Walking With Ghosts
PublisherAccent Press Ltd
Date Published14 October 2013
Price£ 12.99

Walking With Ghosts

by Jean G. Goodhind

Hotel owner ‘Honey’ Driver, police liaison officer for her association, becomes involved in a murder and a hunt for a priceless artefact when a woman is killed on a ghost walk.


The city of Bath was a medieval centre of the wool trade – and it’s been fleecing its visitors ever since! The twee, pretentious, self-christened ‘Georgian City’ – motto ‘A mug and his money are soon parted’ – is one of my least favourite places, except that it is the home of that one-off Miss Marple of the hotel business, ‘Honey’ Driver.

Hannah Driver, owner of the Green River, is mid-40s, widowed, and police liaison officer on behalf of the Hotels’ Association, headed by the ghastly and very camp Casper St John Gervais, whose bible is his profit ledger.

Call Jean Goodhind ‘cosy’ if you like, but she always offers a good mystery with cleverly-constructed twists and turns, some shrewd observation and some almost laugh out loud moments – many centred on the driving of an American hotel guest and paranormal addict in her pink Cadillac. It is this guest – Mary Jane – who launches us into this third Driver adventure when she insists on Honey joining her on a birthday ghost walk in the pouring rain.

What appears the usual collection of gullible punters gather at the Garrick’s Head – a tour guide two American, a German and Swedish couples, a young man, and two middle-aged and raucous Australian women. As they are about to set off, a taxi disgorges ‘Lady’ Templeton-Jones – complete with a flat mid-Western American accent! By the end of the walk, Honey, suffering from leaking and inadequate trainers, is alone – the tour and the unlikely ‘aristocrat’ having disappeared – until the woman’s body is found the next morning.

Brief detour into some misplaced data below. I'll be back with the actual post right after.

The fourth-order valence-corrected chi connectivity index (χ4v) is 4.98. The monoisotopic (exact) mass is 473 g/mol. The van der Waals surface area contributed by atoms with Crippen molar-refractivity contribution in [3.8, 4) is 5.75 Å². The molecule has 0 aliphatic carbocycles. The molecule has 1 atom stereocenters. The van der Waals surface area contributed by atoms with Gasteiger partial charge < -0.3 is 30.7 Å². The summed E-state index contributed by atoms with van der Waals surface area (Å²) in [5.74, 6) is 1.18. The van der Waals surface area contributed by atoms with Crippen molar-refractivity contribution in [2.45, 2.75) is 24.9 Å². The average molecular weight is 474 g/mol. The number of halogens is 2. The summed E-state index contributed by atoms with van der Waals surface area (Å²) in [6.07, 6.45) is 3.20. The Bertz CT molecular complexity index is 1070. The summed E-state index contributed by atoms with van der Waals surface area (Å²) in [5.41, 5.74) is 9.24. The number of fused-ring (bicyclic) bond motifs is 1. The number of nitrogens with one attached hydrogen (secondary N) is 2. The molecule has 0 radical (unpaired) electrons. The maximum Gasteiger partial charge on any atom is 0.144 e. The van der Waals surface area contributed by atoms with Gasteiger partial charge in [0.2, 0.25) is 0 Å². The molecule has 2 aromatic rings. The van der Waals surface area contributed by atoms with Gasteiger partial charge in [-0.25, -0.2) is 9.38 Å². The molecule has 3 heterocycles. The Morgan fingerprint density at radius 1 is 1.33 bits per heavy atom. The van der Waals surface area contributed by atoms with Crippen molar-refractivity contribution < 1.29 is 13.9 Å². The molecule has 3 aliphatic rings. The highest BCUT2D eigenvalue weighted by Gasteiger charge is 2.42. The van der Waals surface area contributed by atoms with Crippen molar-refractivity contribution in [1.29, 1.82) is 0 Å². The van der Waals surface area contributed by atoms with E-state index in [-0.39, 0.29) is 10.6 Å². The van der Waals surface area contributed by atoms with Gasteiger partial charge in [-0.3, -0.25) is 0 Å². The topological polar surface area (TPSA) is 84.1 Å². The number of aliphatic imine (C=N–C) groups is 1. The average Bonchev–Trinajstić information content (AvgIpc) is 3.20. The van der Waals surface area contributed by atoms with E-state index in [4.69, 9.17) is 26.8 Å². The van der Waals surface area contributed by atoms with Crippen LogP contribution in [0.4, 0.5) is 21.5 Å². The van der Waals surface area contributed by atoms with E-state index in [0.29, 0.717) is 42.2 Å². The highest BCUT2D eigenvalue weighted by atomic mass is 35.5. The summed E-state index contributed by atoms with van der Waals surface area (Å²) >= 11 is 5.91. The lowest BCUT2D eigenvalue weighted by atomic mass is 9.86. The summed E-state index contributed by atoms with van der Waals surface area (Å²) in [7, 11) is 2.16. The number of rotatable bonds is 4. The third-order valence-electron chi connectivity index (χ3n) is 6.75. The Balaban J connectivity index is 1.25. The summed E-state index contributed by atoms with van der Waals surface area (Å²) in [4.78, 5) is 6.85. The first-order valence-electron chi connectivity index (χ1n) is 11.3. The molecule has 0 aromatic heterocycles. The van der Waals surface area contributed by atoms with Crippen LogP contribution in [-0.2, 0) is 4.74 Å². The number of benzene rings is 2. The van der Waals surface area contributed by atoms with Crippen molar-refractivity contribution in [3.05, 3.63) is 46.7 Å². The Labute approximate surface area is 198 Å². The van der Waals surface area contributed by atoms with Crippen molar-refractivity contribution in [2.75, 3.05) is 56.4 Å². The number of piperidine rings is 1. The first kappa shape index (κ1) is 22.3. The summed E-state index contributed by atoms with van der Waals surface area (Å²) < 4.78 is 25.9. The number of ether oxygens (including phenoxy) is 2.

This brings Honey back into contact with the unkempt but attractive DI Steve Doherty, not an unwelcome event, but also plunges her into a murky world of phoney titles for sale, industrial espionage, property dealing – and the hunt for a priceless modern artefact in a town full of history where everything has a price.

Honey has other problems too – her indomitable mother has been unceremoniously evicted from her horribly posh second-hand shop and is threatening to move her business into the hotel.  Additionally her daughter has a new and, as yet, unidentified boyfriend. Also Honey thinks she may be being stalked.

It’s all good, clean fun. The plot is sound and moves along at a good pace. Goodhind’s descriptions of Bath – particularly a shop called Teddyitis – are a wickedly accurate description of the town’s overbearingly mercenary attitude, and her behind-the-scenes look at running a hotel carry the stamp of authenticity.

To call a book an airport read may be considered insulting. But this is my ideal antidote to the horrors of Heathrow and just what you need to relax enough to set you up for a relaxing holiday – clever, witty, no Nordic gloom or buckets of blood, and altogether a triumph for a style of very English writing which sadly seems to be going out of fashion.

Reviewed 18 October 2014 by John Cleal